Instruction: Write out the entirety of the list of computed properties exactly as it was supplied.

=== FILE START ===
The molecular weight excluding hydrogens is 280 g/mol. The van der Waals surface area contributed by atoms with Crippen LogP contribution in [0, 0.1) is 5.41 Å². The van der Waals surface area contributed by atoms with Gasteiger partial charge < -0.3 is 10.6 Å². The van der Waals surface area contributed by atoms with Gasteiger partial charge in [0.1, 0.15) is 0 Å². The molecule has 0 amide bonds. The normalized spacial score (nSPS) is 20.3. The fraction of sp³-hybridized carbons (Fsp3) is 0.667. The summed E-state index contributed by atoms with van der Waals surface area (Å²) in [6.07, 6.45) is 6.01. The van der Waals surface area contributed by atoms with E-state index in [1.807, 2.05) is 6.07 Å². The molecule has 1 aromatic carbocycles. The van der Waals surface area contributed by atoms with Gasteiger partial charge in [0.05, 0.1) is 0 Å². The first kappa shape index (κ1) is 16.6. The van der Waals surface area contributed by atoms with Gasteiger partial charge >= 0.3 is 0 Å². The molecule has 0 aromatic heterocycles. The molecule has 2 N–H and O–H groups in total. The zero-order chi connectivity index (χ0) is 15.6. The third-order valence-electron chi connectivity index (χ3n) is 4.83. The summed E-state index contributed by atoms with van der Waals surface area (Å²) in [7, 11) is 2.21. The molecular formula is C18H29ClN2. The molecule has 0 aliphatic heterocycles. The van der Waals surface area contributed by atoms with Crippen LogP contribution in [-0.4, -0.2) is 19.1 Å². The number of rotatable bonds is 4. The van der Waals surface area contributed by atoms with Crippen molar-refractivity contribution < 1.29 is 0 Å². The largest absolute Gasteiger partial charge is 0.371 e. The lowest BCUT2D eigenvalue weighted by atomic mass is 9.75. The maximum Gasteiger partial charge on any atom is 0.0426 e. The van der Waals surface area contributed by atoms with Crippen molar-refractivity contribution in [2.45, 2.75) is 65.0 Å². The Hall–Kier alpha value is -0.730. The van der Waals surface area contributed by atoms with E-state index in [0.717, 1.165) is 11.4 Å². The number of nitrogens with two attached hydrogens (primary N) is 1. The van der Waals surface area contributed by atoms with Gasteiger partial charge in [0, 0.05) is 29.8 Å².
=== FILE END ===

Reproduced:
The molecular weight excluding hydrogens is 280 g/mol. The van der Waals surface area contributed by atoms with Crippen LogP contribution in [0, 0.1) is 5.41 Å². The van der Waals surface area contributed by atoms with Gasteiger partial charge < -0.3 is 10.6 Å². The van der Waals surface area contributed by atoms with Gasteiger partial charge in [0.1, 0.15) is 0 Å². The molecule has 0 amide bonds. The normalized spacial score (nSPS) is 20.3. The fraction of sp³-hybridized carbons (Fsp3) is 0.667. The summed E-state index contributed by atoms with van der Waals surface area (Å²) in [6.07, 6.45) is 6.01. The van der Waals surface area contributed by atoms with E-state index in [1.807, 2.05) is 6.07 Å². The molecule has 1 aromatic carbocycles. The van der Waals surface area contributed by atoms with Gasteiger partial charge in [0.05, 0.1) is 0 Å². The first kappa shape index (κ1) is 16.6. The van der Waals surface area contributed by atoms with Gasteiger partial charge >= 0.3 is 0 Å². The molecule has 0 aromatic heterocycles. The molecule has 2 N–H and O–H groups in total. The zero-order chi connectivity index (χ0) is 15.6. The third-order valence-electron chi connectivity index (χ3n) is 4.83. The summed E-state index contributed by atoms with van der Waals surface area (Å²) in [7, 11) is 2.21. The molecular formula is C18H29ClN2. The molecule has 0 aliphatic heterocycles. The van der Waals surface area contributed by atoms with Crippen LogP contribution in [-0.4, -0.2) is 19.1 Å². The number of rotatable bonds is 4. The van der Waals surface area contributed by atoms with Crippen molar-refractivity contribution < 1.29 is 0 Å². The largest absolute Gasteiger partial charge is 0.371 e. The lowest BCUT2D eigenvalue weighted by atomic mass is 9.75. The maximum Gasteiger partial charge on any atom is 0.0426 e. The van der Waals surface area contributed by atoms with Crippen molar-refractivity contribution in [2.45, 2.75) is 65.0 Å². The Hall–Kier alpha value is -0.730. The van der Waals surface area contributed by atoms with E-state index in [0.717, 1.165) is 11.4 Å². The number of nitrogens with two attached hydrogens (primary N) is 1. The van der Waals surface area contributed by atoms with Gasteiger partial charge in [0, 0.05) is 29.8 Å².